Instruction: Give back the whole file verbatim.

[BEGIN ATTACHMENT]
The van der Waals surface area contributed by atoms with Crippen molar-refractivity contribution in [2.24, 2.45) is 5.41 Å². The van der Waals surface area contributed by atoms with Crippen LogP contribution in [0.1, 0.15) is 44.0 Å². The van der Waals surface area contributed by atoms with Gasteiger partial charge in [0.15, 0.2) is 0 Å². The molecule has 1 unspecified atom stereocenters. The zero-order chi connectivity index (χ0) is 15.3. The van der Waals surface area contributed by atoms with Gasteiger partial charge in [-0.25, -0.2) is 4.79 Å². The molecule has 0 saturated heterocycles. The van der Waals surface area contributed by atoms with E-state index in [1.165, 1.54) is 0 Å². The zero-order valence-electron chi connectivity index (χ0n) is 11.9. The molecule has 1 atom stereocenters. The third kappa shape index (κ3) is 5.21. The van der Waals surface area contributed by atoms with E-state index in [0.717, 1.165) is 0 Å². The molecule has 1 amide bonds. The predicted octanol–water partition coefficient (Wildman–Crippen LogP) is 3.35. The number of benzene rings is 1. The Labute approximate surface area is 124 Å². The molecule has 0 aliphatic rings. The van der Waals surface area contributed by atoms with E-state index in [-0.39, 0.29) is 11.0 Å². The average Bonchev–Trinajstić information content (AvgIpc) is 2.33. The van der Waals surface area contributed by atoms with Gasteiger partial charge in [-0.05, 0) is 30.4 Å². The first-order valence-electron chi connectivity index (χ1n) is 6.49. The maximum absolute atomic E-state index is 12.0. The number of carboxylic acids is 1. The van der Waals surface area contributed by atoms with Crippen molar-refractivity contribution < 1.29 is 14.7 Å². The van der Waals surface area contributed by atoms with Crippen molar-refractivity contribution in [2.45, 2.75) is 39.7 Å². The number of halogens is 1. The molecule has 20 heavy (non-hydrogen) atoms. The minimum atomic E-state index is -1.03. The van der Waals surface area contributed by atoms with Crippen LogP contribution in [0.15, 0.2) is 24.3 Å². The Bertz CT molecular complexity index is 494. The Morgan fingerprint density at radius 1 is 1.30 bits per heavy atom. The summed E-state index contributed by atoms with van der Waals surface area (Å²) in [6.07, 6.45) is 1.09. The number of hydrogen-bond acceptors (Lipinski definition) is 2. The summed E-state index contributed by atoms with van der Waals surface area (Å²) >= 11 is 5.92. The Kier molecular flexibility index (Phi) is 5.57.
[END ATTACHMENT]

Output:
The van der Waals surface area contributed by atoms with Crippen molar-refractivity contribution in [2.24, 2.45) is 5.41 Å². The van der Waals surface area contributed by atoms with Crippen LogP contribution in [0.1, 0.15) is 44.0 Å². The van der Waals surface area contributed by atoms with Gasteiger partial charge in [0.15, 0.2) is 0 Å². The molecule has 1 unspecified atom stereocenters. The zero-order chi connectivity index (χ0) is 15.3. The van der Waals surface area contributed by atoms with Gasteiger partial charge in [-0.25, -0.2) is 4.79 Å². The molecule has 0 saturated heterocycles. The van der Waals surface area contributed by atoms with E-state index in [1.165, 1.54) is 0 Å². The zero-order valence-electron chi connectivity index (χ0n) is 11.9. The molecule has 1 atom stereocenters. The third kappa shape index (κ3) is 5.21. The van der Waals surface area contributed by atoms with E-state index in [0.717, 1.165) is 0 Å². The molecule has 1 amide bonds. The predicted octanol–water partition coefficient (Wildman–Crippen LogP) is 3.35. The number of benzene rings is 1. The Labute approximate surface area is 124 Å². The molecule has 0 aliphatic rings. The van der Waals surface area contributed by atoms with E-state index in [-0.39, 0.29) is 11.0 Å². The average Bonchev–Trinajstić information content (AvgIpc) is 2.33. The van der Waals surface area contributed by atoms with Gasteiger partial charge in [-0.05, 0) is 30.4 Å². The first-order valence-electron chi connectivity index (χ1n) is 6.49. The maximum absolute atomic E-state index is 12.0. The number of carboxylic acids is 1. The van der Waals surface area contributed by atoms with Crippen molar-refractivity contribution < 1.29 is 14.7 Å². The van der Waals surface area contributed by atoms with Crippen molar-refractivity contribution in [2.45, 2.75) is 39.7 Å². The number of halogens is 1. The molecule has 20 heavy (non-hydrogen) atoms. The minimum atomic E-state index is -1.03. The van der Waals surface area contributed by atoms with Crippen LogP contribution in [0.15, 0.2) is 24.3 Å². The Bertz CT molecular complexity index is 494. The Morgan fingerprint density at radius 1 is 1.30 bits per heavy atom. The summed E-state index contributed by atoms with van der Waals surface area (Å²) in [6.07, 6.45) is 1.09. The number of hydrogen-bond acceptors (Lipinski definition) is 2. The summed E-state index contributed by atoms with van der Waals surface area (Å²) >= 11 is 5.92. The Kier molecular flexibility index (Phi) is 5.57.